A new study offers relief and hope to parents of adolescents with the finding that teen mood swings may decline as they get older.
“Mood swings are greatest in early adolescence,” said Dominique Maciejewski, a doctoral student and leader of the study at VU University Amsterdam. “Most teens get less moody across adolescence.” “Parents would be advised not to worry too much about their teenager’s moodiness, as these will decline in most cases,” Maciejewski said.
In addition the study found that there are differences and similarities between boys and girls. Although “girls show more mood swings in sadness and happiness, both boys and girls show similar changes in their mood swings across adolescence.”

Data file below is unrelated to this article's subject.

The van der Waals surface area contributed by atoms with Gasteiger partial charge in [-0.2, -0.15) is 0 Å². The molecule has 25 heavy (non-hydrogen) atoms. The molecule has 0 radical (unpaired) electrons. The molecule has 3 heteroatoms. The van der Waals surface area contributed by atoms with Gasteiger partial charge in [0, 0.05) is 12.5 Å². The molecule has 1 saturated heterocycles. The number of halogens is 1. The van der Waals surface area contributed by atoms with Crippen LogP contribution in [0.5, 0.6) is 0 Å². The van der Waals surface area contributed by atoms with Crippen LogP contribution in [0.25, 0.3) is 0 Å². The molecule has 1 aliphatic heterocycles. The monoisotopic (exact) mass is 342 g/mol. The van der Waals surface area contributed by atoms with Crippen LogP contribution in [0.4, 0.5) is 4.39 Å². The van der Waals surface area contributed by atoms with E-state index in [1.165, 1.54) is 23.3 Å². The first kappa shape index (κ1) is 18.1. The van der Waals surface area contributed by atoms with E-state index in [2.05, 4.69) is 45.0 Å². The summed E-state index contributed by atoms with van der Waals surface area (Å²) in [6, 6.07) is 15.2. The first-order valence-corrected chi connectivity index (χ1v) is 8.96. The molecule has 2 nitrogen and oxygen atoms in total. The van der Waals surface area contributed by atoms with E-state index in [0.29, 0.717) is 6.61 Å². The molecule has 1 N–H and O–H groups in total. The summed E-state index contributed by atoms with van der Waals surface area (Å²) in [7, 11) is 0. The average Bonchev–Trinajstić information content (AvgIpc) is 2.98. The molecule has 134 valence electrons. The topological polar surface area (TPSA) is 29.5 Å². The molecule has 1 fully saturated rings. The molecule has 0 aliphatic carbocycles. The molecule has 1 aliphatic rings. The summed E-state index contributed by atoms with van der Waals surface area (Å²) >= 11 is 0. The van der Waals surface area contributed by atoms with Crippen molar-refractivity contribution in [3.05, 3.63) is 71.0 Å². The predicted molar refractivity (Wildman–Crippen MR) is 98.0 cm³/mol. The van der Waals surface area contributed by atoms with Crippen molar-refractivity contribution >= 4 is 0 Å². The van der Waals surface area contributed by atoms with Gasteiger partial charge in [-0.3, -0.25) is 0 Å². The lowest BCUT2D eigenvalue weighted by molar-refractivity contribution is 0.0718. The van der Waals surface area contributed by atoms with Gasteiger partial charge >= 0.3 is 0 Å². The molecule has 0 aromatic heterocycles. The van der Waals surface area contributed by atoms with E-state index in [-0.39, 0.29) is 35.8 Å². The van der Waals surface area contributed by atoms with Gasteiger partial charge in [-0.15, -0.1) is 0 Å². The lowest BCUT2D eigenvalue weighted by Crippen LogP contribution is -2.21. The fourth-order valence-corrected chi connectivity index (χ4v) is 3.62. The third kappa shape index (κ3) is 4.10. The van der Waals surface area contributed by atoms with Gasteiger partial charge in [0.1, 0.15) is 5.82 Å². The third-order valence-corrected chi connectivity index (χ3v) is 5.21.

The teens in the study were 474 Dutch teens, and 40 percent had been considered at high risk for aggression or delinquency at age 12. For three weeks of each of the five years, the teens rated their daily moods as happy, angry, sad, or anxious. Researchers looked at fluctuations during the five year span. Results were published in the journal Child Development.